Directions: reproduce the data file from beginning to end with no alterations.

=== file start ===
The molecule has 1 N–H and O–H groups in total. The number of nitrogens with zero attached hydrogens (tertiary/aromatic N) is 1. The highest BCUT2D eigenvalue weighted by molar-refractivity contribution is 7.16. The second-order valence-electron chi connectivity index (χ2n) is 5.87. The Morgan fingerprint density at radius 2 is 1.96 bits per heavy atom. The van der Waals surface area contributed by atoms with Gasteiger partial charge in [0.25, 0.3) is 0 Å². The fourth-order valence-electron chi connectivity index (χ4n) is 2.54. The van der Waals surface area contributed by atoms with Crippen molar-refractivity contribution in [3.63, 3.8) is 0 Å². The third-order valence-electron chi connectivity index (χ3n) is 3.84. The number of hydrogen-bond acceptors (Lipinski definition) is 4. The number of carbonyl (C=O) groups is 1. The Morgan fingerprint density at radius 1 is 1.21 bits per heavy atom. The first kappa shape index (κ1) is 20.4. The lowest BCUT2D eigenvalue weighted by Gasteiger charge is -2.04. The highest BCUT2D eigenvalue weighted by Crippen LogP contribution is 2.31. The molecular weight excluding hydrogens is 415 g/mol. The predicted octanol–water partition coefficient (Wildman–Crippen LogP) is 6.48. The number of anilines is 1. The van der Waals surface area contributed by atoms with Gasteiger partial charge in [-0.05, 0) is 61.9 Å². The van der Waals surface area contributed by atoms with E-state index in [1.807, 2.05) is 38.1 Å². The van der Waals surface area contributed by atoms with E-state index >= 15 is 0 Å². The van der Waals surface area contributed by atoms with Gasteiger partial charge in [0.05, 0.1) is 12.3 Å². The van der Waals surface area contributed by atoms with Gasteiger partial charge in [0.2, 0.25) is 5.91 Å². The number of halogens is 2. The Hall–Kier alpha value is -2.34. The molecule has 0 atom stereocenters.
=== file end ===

The molecule has 1 N–H and O–H groups in total. The number of nitrogens with zero attached hydrogens (tertiary/aromatic N) is 1. The highest BCUT2D eigenvalue weighted by molar-refractivity contribution is 7.16. The second-order valence-electron chi connectivity index (χ2n) is 5.87. The Morgan fingerprint density at radius 2 is 1.96 bits per heavy atom. The van der Waals surface area contributed by atoms with Gasteiger partial charge in [0.25, 0.3) is 0 Å². The fourth-order valence-electron chi connectivity index (χ4n) is 2.54. The van der Waals surface area contributed by atoms with Crippen molar-refractivity contribution in [3.63, 3.8) is 0 Å². The third-order valence-electron chi connectivity index (χ3n) is 3.84. The number of hydrogen-bond acceptors (Lipinski definition) is 4. The number of carbonyl (C=O) groups is 1. The Morgan fingerprint density at radius 1 is 1.21 bits per heavy atom. The first kappa shape index (κ1) is 20.4. The lowest BCUT2D eigenvalue weighted by Gasteiger charge is -2.04. The highest BCUT2D eigenvalue weighted by Crippen LogP contribution is 2.31. The molecular weight excluding hydrogens is 415 g/mol. The predicted octanol–water partition coefficient (Wildman–Crippen LogP) is 6.48. The number of anilines is 1. The van der Waals surface area contributed by atoms with Gasteiger partial charge in [-0.05, 0) is 61.9 Å². The van der Waals surface area contributed by atoms with E-state index in [1.807, 2.05) is 38.1 Å². The van der Waals surface area contributed by atoms with E-state index >= 15 is 0 Å². The van der Waals surface area contributed by atoms with Gasteiger partial charge in [0.05, 0.1) is 12.3 Å². The van der Waals surface area contributed by atoms with Gasteiger partial charge in [0.2, 0.25) is 5.91 Å². The number of halogens is 2. The Hall–Kier alpha value is -2.34. The molecule has 0 atom stereocenters.